As much as I've thought (and written) that Ciena (Nasdaq:CIEN) was a good way to play the eventual recovery in carrier spending, I couldn't personally get comfortable enough the long-term financial numbers to buy the shares for myself. While that didn't seem so bad over the recent months as the shares lagged the broader market, today's big reaction to second quarter earnings is a little hard to swallow for those of us on the sidelines. The good news, though, is that it really does seem like carrier spending has come back, and with that Ciena shares still look underpriced.
A Strong Second Quarter On Multiple Fronts
Ciena reported that revenue rose 6% for the second quarter, good for a 5% beat relative to Street expectations. Growth was led by converged packet-optical (up 10%) and packet networking (up 91%), while optical transport (down 32%) and software/services (up 3%) were less helpful.
Margins are a critically underappreciated part of the carrier equipment cycle story, and Ciena is coming along well here. Gross margin improved about three points from last year, with product margin up above 43% again. Operating income rose 14% for the quarter, blowing away the Street average estimate by more than 60%.
SEE: Analyzing Operating Margins
Carriers Are Coming Back, And The Cycle Should Just Be Starting
I think it's important that AT&T (NYSE:T) and Verizon (NYSE:VZ) combined for more than 30% of Ciena's sales this quarter, as it suggests year-over-year growth in excess of 30% and 20%, respectively. There has been a lot of debate about the timing and magnitude of the carrier spending recovery, with every earnings report, conference presentation, or sell-side report on Alcatel-Lucent (NYSE:ALU), Ericsson (Nasdaq:ERIC), Cisco (Nasdaq:CSCO), Juniper (Nasdaq:JNPR), or JDSU (Nasdaq:JDSU) moving the needle across the investor sentiment dial.
With this growth from Verizon and AT&T, as well as past turnkey and product wins with CenturyLink (NYSE:CTL) and Comcast (Nasdaq:CMCSA), it's incrementally easier to feel better about Ciena and the carrier spending environment. The shift to OTN should be a multi-year revenue opportunity, particularly as the shift towards datacenters and public clouds creates even more (and different) carrier network traffic. Over the next five or so years, it is estimated that spending on optical systems and OTN switching will grow from over $10 billion to over $20 billion – creating a very real market opportunity.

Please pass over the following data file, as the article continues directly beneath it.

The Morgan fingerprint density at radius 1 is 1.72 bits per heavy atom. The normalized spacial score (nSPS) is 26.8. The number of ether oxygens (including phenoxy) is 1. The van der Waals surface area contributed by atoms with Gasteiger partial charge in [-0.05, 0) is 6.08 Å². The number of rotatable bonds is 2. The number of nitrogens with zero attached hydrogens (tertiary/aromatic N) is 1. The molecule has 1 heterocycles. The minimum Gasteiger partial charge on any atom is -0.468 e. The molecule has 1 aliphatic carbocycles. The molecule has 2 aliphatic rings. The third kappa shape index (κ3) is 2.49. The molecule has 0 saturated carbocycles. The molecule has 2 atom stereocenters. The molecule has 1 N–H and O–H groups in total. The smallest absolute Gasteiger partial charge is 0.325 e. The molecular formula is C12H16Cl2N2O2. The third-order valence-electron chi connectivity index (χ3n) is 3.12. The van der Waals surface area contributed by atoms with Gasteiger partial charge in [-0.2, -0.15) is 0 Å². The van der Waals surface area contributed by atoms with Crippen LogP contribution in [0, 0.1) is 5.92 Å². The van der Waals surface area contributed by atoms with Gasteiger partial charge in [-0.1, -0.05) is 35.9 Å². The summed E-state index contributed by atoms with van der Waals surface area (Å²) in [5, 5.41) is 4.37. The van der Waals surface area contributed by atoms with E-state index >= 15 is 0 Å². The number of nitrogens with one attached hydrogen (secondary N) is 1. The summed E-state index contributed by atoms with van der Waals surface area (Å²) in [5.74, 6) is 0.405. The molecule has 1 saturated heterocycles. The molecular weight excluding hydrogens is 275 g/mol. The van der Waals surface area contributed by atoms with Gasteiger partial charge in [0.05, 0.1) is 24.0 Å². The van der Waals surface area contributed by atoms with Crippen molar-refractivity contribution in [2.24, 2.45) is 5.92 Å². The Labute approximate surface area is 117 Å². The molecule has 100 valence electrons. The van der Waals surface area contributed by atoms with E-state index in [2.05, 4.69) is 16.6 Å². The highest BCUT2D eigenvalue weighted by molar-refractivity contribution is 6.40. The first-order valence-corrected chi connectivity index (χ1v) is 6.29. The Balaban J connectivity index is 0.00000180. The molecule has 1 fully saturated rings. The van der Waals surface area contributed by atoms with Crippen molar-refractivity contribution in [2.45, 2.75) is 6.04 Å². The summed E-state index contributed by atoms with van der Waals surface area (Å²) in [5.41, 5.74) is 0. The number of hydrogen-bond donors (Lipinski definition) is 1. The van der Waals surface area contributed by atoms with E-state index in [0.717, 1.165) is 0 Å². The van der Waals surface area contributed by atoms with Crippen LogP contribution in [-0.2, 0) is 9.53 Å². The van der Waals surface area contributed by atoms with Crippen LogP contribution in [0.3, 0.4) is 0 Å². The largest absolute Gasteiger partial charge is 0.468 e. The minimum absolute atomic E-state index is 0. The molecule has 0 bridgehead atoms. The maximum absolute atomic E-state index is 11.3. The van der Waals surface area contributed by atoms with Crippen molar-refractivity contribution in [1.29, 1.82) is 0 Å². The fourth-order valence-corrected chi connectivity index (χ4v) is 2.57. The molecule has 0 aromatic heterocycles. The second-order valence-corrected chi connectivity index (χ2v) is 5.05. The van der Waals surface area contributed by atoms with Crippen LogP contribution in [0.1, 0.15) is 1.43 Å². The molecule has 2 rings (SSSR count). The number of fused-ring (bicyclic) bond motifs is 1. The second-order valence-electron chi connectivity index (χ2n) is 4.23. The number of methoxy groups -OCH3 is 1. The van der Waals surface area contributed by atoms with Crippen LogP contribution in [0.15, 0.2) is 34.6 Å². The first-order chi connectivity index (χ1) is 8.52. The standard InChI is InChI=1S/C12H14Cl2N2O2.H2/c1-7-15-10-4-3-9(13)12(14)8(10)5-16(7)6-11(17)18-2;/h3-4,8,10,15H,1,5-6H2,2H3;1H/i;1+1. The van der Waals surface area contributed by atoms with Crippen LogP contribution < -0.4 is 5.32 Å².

Competition And Margins Still Matter
While the revenue opportunity is there, the timing, magnitude, and profitability of the opportunity is still very uncertain. Ciena was a first-mover in 100G (expected to post a 40%+ CAGR over the next five years), but Infinera is competing hard for this business, and Alcatel-Lucent isn't giving up either. It will be interesting to see how Alcatel-Lucent goes for this business, as the company's still-difficult long-term liquidity situation would suggest that protecting margins is pretty important.
Investors should also not underestimate the threat from Cisco, which has been increasing its focus and market presence in the optical market. Last and not least, Huawei remains the global market leader with almost one-quarter share, but recent moves in the U.S. and Europe to restrict the participation of Chinese telecom equipment providers ought to be a positive development on balance for Ciena.
While I like Ciena's technological and competitive positioning, timing and margins are still looming as large unknowns. The apparent jump in business from AT&T and Verizon this quarter is certainly encouraging, but it wouldn't be unprecedented to see lumpy spending from here on out. Moreover, it sounds like carriers are being quite a bit more disciplined than in past cycles, and that may stretch out the cycle longer than analysts and investors currently expect.
It will also be vital for Ciena to continue to show positive margin development. Ciena's margin structure is a competitive advantage against Alcatel-Lucent, but there have been recent discussions of more aggressive pricing in the 40G/100G market (not necessarily from Alcatel), and I don't want to dismiss the risk of “profitless prosperity” where companies sacrifice margin for market share.
SEE: A Look At Corporate Profit Margins
The Bottom Line
Even with the big post-earnings move in the shares, I believe Ciena remains underpriced. I believe the company will post a revenue CAGR of around 7% to 8% over the next decade. At the risk of being tedious, margins remain the big unknown. For now, I'm assuming a long-term free cash flow (FCF) margin in the 10%-11% area, which suggests free cash flow growth in excess of 20%. While 10% is not all that great for communications hardware, it's better than Ciena or most of its peers have managed in a very long time.
All told, I think Ciena is worth about $22 today. That makes the stock worth considering here in the $18's, and particularly interesting if it should slip back closer to the mid-teens.
At the time of writing, Stephen D. Simpson did not own shares in any of the companies mentioned in this article.